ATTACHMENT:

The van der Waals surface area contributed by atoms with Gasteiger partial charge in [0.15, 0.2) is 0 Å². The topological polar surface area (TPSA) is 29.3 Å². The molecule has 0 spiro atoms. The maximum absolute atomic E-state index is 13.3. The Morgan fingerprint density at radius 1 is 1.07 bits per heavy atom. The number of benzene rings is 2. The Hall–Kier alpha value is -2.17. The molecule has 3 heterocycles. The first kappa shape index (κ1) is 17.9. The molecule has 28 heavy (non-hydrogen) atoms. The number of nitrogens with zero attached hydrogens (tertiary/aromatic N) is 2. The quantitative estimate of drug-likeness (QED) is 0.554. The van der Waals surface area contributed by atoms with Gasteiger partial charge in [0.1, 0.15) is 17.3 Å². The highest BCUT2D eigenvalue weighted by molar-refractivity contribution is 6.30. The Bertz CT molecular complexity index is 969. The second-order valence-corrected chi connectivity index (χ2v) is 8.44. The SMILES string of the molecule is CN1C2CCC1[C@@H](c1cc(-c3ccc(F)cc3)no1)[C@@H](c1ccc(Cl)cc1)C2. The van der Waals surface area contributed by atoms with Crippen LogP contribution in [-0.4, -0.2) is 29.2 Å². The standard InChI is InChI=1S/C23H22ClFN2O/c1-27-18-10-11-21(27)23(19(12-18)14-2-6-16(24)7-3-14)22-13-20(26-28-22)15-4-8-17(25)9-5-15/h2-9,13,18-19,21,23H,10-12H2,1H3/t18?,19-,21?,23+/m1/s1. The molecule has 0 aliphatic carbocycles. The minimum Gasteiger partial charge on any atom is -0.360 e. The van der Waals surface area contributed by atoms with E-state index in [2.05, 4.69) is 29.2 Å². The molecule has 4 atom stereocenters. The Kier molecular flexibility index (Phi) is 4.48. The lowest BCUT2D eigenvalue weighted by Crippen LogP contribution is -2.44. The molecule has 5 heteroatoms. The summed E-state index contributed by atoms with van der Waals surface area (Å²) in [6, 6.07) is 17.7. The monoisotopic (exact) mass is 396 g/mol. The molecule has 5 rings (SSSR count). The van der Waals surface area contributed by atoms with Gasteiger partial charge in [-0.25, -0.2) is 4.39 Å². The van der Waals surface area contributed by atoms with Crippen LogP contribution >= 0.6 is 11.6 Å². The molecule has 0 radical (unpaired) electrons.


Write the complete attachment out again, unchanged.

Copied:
The van der Waals surface area contributed by atoms with Gasteiger partial charge in [0.15, 0.2) is 0 Å². The topological polar surface area (TPSA) is 29.3 Å². The molecule has 0 spiro atoms. The maximum absolute atomic E-state index is 13.3. The Morgan fingerprint density at radius 1 is 1.07 bits per heavy atom. The number of benzene rings is 2. The Hall–Kier alpha value is -2.17. The molecule has 3 heterocycles. The first kappa shape index (κ1) is 17.9. The molecule has 28 heavy (non-hydrogen) atoms. The number of nitrogens with zero attached hydrogens (tertiary/aromatic N) is 2. The quantitative estimate of drug-likeness (QED) is 0.554. The van der Waals surface area contributed by atoms with Gasteiger partial charge in [0.1, 0.15) is 17.3 Å². The highest BCUT2D eigenvalue weighted by molar-refractivity contribution is 6.30. The Bertz CT molecular complexity index is 969. The second-order valence-corrected chi connectivity index (χ2v) is 8.44. The SMILES string of the molecule is CN1C2CCC1[C@@H](c1cc(-c3ccc(F)cc3)no1)[C@@H](c1ccc(Cl)cc1)C2. The van der Waals surface area contributed by atoms with Crippen LogP contribution in [-0.4, -0.2) is 29.2 Å². The standard InChI is InChI=1S/C23H22ClFN2O/c1-27-18-10-11-21(27)23(19(12-18)14-2-6-16(24)7-3-14)22-13-20(26-28-22)15-4-8-17(25)9-5-15/h2-9,13,18-19,21,23H,10-12H2,1H3/t18?,19-,21?,23+/m1/s1. The molecule has 0 aliphatic carbocycles. The minimum Gasteiger partial charge on any atom is -0.360 e. The van der Waals surface area contributed by atoms with E-state index in [2.05, 4.69) is 29.2 Å². The molecule has 4 atom stereocenters. The Kier molecular flexibility index (Phi) is 4.48. The lowest BCUT2D eigenvalue weighted by Crippen LogP contribution is -2.44. The molecule has 5 heteroatoms. The summed E-state index contributed by atoms with van der Waals surface area (Å²) in [6, 6.07) is 17.7. The monoisotopic (exact) mass is 396 g/mol. The molecule has 5 rings (SSSR count). The van der Waals surface area contributed by atoms with Gasteiger partial charge in [-0.25, -0.2) is 4.39 Å². The van der Waals surface area contributed by atoms with Crippen LogP contribution >= 0.6 is 11.6 Å². The molecule has 0 radical (unpaired) electrons.